When the list of Hall Of Fame catchers in Los Angeles Dodgers history is taken into consideration – Roy Campanella & Mike Piazza (not to mention the good showings of Russell Martin & Paul LoDuca) – the recent state of the backstop position in Los Angeles becomes even more depressing.
The future in Carlos Santana gets shipped out, a declining but still solid Martin is let go in favor of veteran retreads like Rod Barajas and Dioner Navarro, and the one guy who can actually benefit the team with his bat (A.J. Ellis) will likely get dumped at the bottom of the lineup. Remember Ned Colletti, the object of the game is to score more runs than the other team.
Heading into the 2012 campaign, the Dodgers will hand the reigns over to Ellis and his solid defense and excellent on-base skills. Though lacking in the power department, the soon-to-be 31-year-old has a career slash line of .262/.360/.330/.690 with a .314 wOBA (including a career best .346 last season). That pretty much sums his offensive skills up perfectly: decent average, doesn’t hit for power, but gets on-base at a very high level for a catcher. A.J. has appeared in just 87 games at the big league level and his career BB% is 11.5%, though it has trended upwards (10.9%/13.6%).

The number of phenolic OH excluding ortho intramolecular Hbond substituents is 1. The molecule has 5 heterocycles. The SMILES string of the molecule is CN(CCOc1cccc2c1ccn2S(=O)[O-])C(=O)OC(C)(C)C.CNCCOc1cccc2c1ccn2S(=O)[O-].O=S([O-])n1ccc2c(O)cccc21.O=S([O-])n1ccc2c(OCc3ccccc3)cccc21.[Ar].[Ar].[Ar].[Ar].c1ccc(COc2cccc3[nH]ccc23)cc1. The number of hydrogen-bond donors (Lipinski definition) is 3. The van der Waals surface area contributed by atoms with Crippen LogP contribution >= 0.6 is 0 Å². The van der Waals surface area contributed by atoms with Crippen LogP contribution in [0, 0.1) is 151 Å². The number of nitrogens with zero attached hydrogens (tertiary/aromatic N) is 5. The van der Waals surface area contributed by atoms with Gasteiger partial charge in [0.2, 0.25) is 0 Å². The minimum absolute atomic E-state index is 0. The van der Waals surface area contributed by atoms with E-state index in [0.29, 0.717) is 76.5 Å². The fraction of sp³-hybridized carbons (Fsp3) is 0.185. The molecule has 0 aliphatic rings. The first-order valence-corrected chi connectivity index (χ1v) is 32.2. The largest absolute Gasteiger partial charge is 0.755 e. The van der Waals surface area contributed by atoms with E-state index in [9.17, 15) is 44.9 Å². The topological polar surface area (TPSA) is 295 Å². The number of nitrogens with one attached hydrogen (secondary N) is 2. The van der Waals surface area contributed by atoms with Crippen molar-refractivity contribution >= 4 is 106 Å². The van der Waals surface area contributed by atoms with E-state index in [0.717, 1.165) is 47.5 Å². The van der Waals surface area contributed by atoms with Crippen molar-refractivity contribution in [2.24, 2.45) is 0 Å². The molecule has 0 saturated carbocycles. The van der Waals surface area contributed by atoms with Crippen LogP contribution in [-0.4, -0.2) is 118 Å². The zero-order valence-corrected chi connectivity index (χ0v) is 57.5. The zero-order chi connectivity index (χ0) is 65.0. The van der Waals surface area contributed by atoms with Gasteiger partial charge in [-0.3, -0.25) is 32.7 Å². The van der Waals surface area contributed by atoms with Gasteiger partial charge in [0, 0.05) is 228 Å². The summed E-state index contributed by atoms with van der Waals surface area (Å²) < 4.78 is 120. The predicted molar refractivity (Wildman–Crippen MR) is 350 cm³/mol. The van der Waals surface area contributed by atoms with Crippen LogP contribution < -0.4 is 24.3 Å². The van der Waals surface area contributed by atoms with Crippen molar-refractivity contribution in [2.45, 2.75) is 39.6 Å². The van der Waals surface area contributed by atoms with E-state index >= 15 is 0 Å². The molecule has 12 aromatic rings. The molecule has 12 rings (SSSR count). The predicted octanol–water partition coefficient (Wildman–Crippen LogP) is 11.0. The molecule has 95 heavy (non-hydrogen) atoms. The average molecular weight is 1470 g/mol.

It doesn’t take a rocket scientist to understand that A.J. draws walks and gets on, whereas neither Dee Gordon nor Mark Ellis do (recently, at least). So logic would dictate that the guy who gets on-base should bat higher in the lineup, particularly if you want Matt Kemp‘s “Beast Mode” to produce more than solo homers.
Oh, and Matt Treanor was signed to a guaranteed one-year deal with a club option for a second year. His wife is professional beach volleyball player/bikini wearer Misty May, so perhaps she’ll make an appearance or two at the ballpark. That’s about the only plus I can think of regarding him.